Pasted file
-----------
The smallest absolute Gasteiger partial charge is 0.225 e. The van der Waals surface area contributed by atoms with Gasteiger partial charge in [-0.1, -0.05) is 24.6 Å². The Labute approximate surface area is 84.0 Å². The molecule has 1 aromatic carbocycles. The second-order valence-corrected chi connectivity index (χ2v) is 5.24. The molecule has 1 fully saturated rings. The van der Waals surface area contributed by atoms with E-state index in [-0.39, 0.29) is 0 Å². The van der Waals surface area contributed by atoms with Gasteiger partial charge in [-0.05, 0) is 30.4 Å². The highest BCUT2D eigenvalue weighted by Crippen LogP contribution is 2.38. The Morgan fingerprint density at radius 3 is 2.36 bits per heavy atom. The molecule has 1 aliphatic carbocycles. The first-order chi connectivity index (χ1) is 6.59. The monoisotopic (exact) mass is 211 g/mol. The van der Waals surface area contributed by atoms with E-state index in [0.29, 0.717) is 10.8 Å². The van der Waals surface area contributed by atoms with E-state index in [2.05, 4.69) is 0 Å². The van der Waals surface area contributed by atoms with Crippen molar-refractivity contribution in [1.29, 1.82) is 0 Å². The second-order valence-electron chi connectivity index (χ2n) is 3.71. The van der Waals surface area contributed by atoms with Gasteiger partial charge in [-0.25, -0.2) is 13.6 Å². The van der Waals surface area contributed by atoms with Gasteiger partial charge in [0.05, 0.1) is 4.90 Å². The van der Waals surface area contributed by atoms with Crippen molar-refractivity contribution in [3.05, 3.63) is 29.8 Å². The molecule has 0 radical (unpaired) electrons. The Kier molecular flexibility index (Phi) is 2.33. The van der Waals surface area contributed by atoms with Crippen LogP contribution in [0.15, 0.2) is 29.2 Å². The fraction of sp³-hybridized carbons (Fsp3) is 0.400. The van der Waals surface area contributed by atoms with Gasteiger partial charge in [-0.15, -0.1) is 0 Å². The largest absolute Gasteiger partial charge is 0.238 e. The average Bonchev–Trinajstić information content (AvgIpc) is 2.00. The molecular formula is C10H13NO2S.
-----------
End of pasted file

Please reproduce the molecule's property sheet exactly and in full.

The smallest absolute Gasteiger partial charge is 0.225 e. The van der Waals surface area contributed by atoms with Gasteiger partial charge in [-0.1, -0.05) is 24.6 Å². The Labute approximate surface area is 84.0 Å². The molecule has 1 aromatic carbocycles. The second-order valence-corrected chi connectivity index (χ2v) is 5.24. The molecule has 1 fully saturated rings. The van der Waals surface area contributed by atoms with E-state index in [-0.39, 0.29) is 0 Å². The van der Waals surface area contributed by atoms with Gasteiger partial charge in [-0.05, 0) is 30.4 Å². The highest BCUT2D eigenvalue weighted by Crippen LogP contribution is 2.38. The Morgan fingerprint density at radius 3 is 2.36 bits per heavy atom. The molecule has 1 aliphatic carbocycles. The first-order chi connectivity index (χ1) is 6.59. The monoisotopic (exact) mass is 211 g/mol. The van der Waals surface area contributed by atoms with E-state index in [0.29, 0.717) is 10.8 Å². The van der Waals surface area contributed by atoms with E-state index in [2.05, 4.69) is 0 Å². The van der Waals surface area contributed by atoms with Crippen molar-refractivity contribution in [1.29, 1.82) is 0 Å². The second-order valence-electron chi connectivity index (χ2n) is 3.71. The van der Waals surface area contributed by atoms with Gasteiger partial charge in [-0.25, -0.2) is 13.6 Å². The van der Waals surface area contributed by atoms with Gasteiger partial charge in [0.05, 0.1) is 4.90 Å². The van der Waals surface area contributed by atoms with Crippen molar-refractivity contribution in [3.05, 3.63) is 29.8 Å². The molecule has 0 radical (unpaired) electrons. The Kier molecular flexibility index (Phi) is 2.33. The van der Waals surface area contributed by atoms with Crippen LogP contribution in [0.15, 0.2) is 29.2 Å². The fraction of sp³-hybridized carbons (Fsp3) is 0.400. The van der Waals surface area contributed by atoms with Gasteiger partial charge in [-0.15, -0.1) is 0 Å². The largest absolute Gasteiger partial charge is 0.238 e. The average Bonchev–Trinajstić information content (AvgIpc) is 2.00. The molecular formula is C10H13NO2S.